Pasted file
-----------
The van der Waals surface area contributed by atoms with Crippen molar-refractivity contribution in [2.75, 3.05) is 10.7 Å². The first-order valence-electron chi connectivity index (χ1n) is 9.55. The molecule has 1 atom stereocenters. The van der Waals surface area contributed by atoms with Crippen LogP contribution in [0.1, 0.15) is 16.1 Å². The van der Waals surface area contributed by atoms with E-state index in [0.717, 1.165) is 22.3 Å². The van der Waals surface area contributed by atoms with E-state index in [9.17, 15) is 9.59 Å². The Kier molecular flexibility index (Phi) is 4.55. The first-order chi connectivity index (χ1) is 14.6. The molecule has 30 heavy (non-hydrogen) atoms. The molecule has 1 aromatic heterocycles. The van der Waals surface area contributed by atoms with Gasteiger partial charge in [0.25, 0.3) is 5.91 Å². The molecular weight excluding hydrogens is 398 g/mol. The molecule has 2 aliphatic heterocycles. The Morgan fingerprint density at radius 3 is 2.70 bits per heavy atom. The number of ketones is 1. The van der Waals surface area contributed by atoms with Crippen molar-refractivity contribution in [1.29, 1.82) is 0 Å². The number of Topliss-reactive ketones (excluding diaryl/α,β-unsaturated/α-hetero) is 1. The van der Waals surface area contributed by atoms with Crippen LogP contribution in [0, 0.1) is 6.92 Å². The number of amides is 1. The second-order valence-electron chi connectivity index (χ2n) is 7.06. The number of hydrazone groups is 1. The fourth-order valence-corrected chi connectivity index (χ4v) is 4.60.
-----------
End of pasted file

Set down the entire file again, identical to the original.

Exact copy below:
The van der Waals surface area contributed by atoms with Crippen molar-refractivity contribution in [2.75, 3.05) is 10.7 Å². The first-order valence-electron chi connectivity index (χ1n) is 9.55. The molecule has 1 atom stereocenters. The van der Waals surface area contributed by atoms with Crippen LogP contribution in [0.1, 0.15) is 16.1 Å². The van der Waals surface area contributed by atoms with E-state index in [0.717, 1.165) is 22.3 Å². The van der Waals surface area contributed by atoms with E-state index in [9.17, 15) is 9.59 Å². The Kier molecular flexibility index (Phi) is 4.55. The first-order chi connectivity index (χ1) is 14.6. The molecule has 30 heavy (non-hydrogen) atoms. The molecule has 1 aromatic heterocycles. The van der Waals surface area contributed by atoms with Gasteiger partial charge in [0.25, 0.3) is 5.91 Å². The molecular weight excluding hydrogens is 398 g/mol. The molecule has 2 aliphatic heterocycles. The Morgan fingerprint density at radius 3 is 2.70 bits per heavy atom. The number of ketones is 1. The van der Waals surface area contributed by atoms with Crippen molar-refractivity contribution in [1.29, 1.82) is 0 Å². The number of Topliss-reactive ketones (excluding diaryl/α,β-unsaturated/α-hetero) is 1. The van der Waals surface area contributed by atoms with Crippen LogP contribution in [0, 0.1) is 6.92 Å². The number of amides is 1. The second-order valence-electron chi connectivity index (χ2n) is 7.06. The number of hydrazone groups is 1. The fourth-order valence-corrected chi connectivity index (χ4v) is 4.60.